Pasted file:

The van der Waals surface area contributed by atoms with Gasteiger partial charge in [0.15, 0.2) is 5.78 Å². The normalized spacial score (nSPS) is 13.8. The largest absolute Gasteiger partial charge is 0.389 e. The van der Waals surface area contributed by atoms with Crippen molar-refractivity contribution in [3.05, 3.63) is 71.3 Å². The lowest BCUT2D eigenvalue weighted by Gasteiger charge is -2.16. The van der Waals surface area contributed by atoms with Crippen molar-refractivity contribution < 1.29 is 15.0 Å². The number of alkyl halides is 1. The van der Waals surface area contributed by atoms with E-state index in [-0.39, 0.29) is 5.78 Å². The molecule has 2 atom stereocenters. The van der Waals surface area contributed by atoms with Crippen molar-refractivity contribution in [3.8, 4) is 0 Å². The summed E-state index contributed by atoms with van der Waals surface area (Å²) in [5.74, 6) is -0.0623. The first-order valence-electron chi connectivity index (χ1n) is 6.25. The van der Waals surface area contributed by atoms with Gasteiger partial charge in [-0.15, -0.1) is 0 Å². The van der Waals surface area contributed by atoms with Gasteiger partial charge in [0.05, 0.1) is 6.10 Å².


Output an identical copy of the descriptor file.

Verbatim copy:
The van der Waals surface area contributed by atoms with Gasteiger partial charge in [0.15, 0.2) is 5.78 Å². The normalized spacial score (nSPS) is 13.8. The largest absolute Gasteiger partial charge is 0.389 e. The van der Waals surface area contributed by atoms with Crippen molar-refractivity contribution in [3.05, 3.63) is 71.3 Å². The lowest BCUT2D eigenvalue weighted by Gasteiger charge is -2.16. The van der Waals surface area contributed by atoms with Crippen molar-refractivity contribution < 1.29 is 15.0 Å². The number of alkyl halides is 1. The van der Waals surface area contributed by atoms with E-state index in [-0.39, 0.29) is 5.78 Å². The molecule has 2 atom stereocenters. The van der Waals surface area contributed by atoms with Crippen molar-refractivity contribution in [3.8, 4) is 0 Å². The summed E-state index contributed by atoms with van der Waals surface area (Å²) in [5.74, 6) is -0.0623. The first-order valence-electron chi connectivity index (χ1n) is 6.25. The van der Waals surface area contributed by atoms with Gasteiger partial charge in [-0.15, -0.1) is 0 Å². The van der Waals surface area contributed by atoms with Gasteiger partial charge in [0.05, 0.1) is 6.10 Å².